After years of watching the chaos of Donald Trump’s White House, Mr Biden entered the race for the Democratic nomination for a third time, securing the endorsement when his final competitor, Bernie Sanders, dropped out in April.
In the post-Me Too era, Mr Biden did not just face uncomfortable questions about Ms Hill. He was accused by former staff member Tara Reade of sexual assault, though Mr Biden and his campaign team have strongly denied the allegation.
The race for the White House was often brutal, with the Republican labelling his opponent ‘sleepy Joe’ as he tried to portray the man three years his senior as senile.
Covid-19 gripped the nation and it was only exacerbated by Mr Trump’s erratic response. The death toll this month exceeded 360,000.
America also faced a reckoning for racism in its history and present when George Floyd, a black man, died at the hands of three police officers in Minnesota in scenes that horrified the world.
Protests gripped the nation while Mr Trump fanned the flames.
Mr Biden selected Kamala Harris as his running mate, she would become the first black person – and woman – to be elected to the role.
When the nation went to the polls on November 3 the atmosphere was febrile, with genuine fears of heavily armed militias on the streets.
Then-Vice President Joe Biden looks upwards while listening to President Barack Obama speak in the Rose Garden of the White House in Washington on November 9, 2016
The race was tighter than the pollsters predicted but as Mr Biden appeared to be on course for victory, his opponent fouled the air by falsely claiming victory and making baseless allegations that he was the victim of a massive electoral fraud aided by the huge uptick in postal votes because of the pandemic.
Meanwhile, Mr Biden was calling for calm, telling supporters: ‘It ain’t over until every vote is counted, every ballot is counted.’
The Republicans mounted legal bids to overturn the result in numerous swing states but each was dismissed, and after the counting was in Mr Biden had made major gains for the Democrats.
His victory was cemented on November 7 when he clinched the key battleground of Pennsylvania, having turned Georgia blue and returning states previously lost to Mr Trump back to the Democratic fold.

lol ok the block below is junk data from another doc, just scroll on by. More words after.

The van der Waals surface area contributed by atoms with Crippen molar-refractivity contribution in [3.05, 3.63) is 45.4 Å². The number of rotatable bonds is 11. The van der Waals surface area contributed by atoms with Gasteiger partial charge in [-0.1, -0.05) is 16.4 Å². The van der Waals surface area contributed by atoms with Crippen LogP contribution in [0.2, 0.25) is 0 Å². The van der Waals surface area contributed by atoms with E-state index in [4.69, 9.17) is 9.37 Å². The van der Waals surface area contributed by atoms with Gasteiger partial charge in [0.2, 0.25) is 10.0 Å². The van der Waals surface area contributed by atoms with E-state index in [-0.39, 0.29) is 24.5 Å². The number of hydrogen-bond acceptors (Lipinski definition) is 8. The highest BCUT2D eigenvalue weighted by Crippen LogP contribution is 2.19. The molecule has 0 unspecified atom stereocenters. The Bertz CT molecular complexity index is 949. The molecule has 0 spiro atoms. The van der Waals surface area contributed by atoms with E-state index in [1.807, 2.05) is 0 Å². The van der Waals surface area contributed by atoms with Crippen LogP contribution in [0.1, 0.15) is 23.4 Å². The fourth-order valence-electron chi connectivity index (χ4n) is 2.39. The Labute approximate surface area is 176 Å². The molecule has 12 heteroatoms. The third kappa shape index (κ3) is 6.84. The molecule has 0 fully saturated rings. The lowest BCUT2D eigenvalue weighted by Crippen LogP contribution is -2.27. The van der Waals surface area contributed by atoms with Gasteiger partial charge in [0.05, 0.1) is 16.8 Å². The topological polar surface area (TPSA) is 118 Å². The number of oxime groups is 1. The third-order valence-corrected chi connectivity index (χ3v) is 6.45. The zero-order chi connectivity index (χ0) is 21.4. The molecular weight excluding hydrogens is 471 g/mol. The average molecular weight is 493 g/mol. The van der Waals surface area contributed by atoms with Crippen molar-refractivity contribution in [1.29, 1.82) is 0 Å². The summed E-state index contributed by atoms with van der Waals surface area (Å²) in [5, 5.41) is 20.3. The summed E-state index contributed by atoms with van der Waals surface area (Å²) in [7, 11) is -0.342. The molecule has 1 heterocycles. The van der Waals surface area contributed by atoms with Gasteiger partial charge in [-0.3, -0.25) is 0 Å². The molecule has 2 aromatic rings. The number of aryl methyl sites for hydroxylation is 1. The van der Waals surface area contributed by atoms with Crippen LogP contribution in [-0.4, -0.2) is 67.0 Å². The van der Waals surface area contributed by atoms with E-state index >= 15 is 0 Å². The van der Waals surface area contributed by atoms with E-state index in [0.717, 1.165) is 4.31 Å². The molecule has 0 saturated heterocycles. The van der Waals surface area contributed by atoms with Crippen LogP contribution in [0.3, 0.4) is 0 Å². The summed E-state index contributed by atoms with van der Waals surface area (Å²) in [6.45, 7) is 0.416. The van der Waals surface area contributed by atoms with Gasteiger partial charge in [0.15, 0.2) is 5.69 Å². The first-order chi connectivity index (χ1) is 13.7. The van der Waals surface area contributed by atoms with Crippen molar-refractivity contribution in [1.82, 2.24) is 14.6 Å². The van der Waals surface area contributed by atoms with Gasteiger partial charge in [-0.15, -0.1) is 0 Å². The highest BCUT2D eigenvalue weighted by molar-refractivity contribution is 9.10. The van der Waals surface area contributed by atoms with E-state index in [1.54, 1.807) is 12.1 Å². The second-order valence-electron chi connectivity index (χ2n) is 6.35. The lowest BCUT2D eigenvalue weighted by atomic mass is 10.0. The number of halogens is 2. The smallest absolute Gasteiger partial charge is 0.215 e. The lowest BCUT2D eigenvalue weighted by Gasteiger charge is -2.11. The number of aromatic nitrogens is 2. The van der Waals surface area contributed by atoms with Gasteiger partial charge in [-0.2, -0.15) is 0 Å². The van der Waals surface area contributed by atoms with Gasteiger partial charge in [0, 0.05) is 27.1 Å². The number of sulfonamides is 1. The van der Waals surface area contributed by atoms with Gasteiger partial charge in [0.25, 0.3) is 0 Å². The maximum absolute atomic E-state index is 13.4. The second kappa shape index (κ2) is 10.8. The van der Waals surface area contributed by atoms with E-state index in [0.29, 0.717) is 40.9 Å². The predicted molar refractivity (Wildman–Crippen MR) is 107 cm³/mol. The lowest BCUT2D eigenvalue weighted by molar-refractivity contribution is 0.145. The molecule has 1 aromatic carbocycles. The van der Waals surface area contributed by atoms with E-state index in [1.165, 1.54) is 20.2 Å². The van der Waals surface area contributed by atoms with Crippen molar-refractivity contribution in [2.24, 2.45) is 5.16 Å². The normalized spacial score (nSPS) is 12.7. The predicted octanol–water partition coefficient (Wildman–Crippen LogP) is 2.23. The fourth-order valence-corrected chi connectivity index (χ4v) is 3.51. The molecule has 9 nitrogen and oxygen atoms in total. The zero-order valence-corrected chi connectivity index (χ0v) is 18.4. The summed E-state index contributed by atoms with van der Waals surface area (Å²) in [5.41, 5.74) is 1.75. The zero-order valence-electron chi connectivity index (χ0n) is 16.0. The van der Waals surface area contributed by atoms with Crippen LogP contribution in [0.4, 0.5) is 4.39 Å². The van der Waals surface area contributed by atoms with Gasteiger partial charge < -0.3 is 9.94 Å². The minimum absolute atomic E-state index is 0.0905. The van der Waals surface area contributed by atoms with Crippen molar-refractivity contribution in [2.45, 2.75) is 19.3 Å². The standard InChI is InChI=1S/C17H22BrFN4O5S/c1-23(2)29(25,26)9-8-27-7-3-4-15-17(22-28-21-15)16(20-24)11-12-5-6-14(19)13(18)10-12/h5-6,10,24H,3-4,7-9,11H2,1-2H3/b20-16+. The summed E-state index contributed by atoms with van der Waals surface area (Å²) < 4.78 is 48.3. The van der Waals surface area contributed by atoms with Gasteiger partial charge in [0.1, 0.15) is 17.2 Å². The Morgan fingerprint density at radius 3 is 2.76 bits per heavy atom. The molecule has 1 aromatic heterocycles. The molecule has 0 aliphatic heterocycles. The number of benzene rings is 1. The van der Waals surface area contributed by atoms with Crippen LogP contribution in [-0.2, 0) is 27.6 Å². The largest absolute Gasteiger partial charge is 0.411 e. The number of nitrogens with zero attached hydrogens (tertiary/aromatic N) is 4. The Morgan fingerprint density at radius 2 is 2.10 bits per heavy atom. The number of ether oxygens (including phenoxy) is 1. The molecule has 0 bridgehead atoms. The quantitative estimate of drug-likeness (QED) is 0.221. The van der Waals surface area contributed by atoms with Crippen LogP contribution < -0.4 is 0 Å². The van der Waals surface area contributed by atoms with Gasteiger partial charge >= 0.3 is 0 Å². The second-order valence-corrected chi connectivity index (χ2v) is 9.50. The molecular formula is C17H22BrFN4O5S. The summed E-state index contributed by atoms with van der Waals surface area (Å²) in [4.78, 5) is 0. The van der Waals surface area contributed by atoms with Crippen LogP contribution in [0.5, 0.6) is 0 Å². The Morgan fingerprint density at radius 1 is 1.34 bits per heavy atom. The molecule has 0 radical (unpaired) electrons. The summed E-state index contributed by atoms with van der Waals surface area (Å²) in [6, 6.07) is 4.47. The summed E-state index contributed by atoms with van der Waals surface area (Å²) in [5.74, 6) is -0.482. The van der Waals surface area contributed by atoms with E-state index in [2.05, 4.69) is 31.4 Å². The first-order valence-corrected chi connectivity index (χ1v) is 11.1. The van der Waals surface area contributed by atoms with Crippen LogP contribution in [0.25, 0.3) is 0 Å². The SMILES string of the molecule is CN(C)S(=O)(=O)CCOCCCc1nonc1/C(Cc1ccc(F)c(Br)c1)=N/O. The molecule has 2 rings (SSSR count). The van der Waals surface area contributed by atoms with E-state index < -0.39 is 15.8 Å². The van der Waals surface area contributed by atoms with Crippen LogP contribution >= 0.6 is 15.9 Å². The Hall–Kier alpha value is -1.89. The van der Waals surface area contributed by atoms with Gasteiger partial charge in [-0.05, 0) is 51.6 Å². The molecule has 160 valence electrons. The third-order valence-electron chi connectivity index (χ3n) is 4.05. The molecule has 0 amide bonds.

In a speech in his hometown of Wilmington, Delaware, Mr Biden said: ‘I pledge to be a president who seeks not to divide, but to unify.
‘And who will work with all my heart to win the confidence of all of you, and for that, I believe, is what America is all about.’
More moderate than some of the Democratic opponents he beat, there was optimism that Mr Biden may have what it takes to heal the nation.
But Mr Trump has gone about making that task as hard as possible, stoking tensions to the point of fever pitch when he urged a mob of loyalists to march on the Capitol on January 6.
They did just that and mounted what approached an insurrection, fighting with police when they stormed Congress in an attempt to overturn the election as lawmakers were confirming Mr Biden’s victory.
Five people died as a result of the siege, including one Trump supporter who was shot by police and a Capitol police officer.
Cementing his notoriety in the history books, Mr Trump became the first president to be impeached twice when some Republicans voted with House Democrats on a charge of inciting insurrection.
He could be prevented from ever holding public office again if more lawmakers from his own party back his conviction during a Senate trial.
Mr Biden will need to live up to every bit of his acclaimed prowess for reaching across the divide and to his passion for improving the health prospects of ordinary Americans after he is inaugurated on Wednesday and he inherits a nation that has been ripped through by Covid-19 and is in perhaps its most divided state since the civil war.
Donald Trump’s exit marks end of a turbulent chapter in ‘special relationship’
Joe Biden’s inauguration marks the start of a new chapter in the UK’s ‘special relationship’ with the US following a turbulent and chaotic period under Donald Trump.
Both Theresa May and then Boris Johnson sought to keep close ties with the White House, but President Trump’s erratic behaviour made that difficult and occasionally embarrassing.
Ultimately, following the violent scenes at the Capitol, the Prime Minister was forced to denounce a president he had repeatedly praised.
– January 2017
Prime Minister Theresa May becomes the first foreign leader to meet new US President Donald Trump for talks, just a week after his inauguration, and they are pictured in Washington holding hands as they walk.
US President Donald Trump and Prime Minister Theresa May at the White House in Washington DC on January 27, 2017
– May 2017
A row erupts between the US and British authorities after sensitive information is leaked to American news outlets in the wake of the Manchester Arena terror attack. Two days later, Mrs May says Mr Trump has made it clear the leaks were ‘unacceptable’.
Joe Biden’s return to Paris climate accord raises hopes of boost to global action